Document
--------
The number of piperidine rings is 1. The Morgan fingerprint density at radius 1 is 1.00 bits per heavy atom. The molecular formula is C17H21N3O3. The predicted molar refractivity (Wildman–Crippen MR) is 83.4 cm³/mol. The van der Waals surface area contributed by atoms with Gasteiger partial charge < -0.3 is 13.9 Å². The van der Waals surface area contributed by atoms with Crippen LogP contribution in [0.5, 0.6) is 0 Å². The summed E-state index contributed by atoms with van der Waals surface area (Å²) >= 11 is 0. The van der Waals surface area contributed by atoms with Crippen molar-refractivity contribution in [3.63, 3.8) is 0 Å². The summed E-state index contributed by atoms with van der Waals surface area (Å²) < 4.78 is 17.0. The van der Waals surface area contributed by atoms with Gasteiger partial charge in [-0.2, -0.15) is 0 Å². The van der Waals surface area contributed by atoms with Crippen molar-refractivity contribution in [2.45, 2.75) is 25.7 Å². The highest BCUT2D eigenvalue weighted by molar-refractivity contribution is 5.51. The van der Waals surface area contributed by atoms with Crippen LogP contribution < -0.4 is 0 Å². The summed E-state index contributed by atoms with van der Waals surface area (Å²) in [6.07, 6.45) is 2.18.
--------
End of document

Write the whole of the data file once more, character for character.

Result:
The number of piperidine rings is 1. The Morgan fingerprint density at radius 1 is 1.00 bits per heavy atom. The molecular formula is C17H21N3O3. The predicted molar refractivity (Wildman–Crippen MR) is 83.4 cm³/mol. The van der Waals surface area contributed by atoms with Gasteiger partial charge < -0.3 is 13.9 Å². The van der Waals surface area contributed by atoms with Crippen LogP contribution in [0.5, 0.6) is 0 Å². The summed E-state index contributed by atoms with van der Waals surface area (Å²) >= 11 is 0. The van der Waals surface area contributed by atoms with Crippen molar-refractivity contribution in [3.63, 3.8) is 0 Å². The summed E-state index contributed by atoms with van der Waals surface area (Å²) < 4.78 is 17.0. The van der Waals surface area contributed by atoms with Gasteiger partial charge in [-0.2, -0.15) is 0 Å². The van der Waals surface area contributed by atoms with Crippen molar-refractivity contribution in [2.45, 2.75) is 25.7 Å². The highest BCUT2D eigenvalue weighted by molar-refractivity contribution is 5.51. The van der Waals surface area contributed by atoms with Crippen LogP contribution < -0.4 is 0 Å². The summed E-state index contributed by atoms with van der Waals surface area (Å²) in [6.07, 6.45) is 2.18.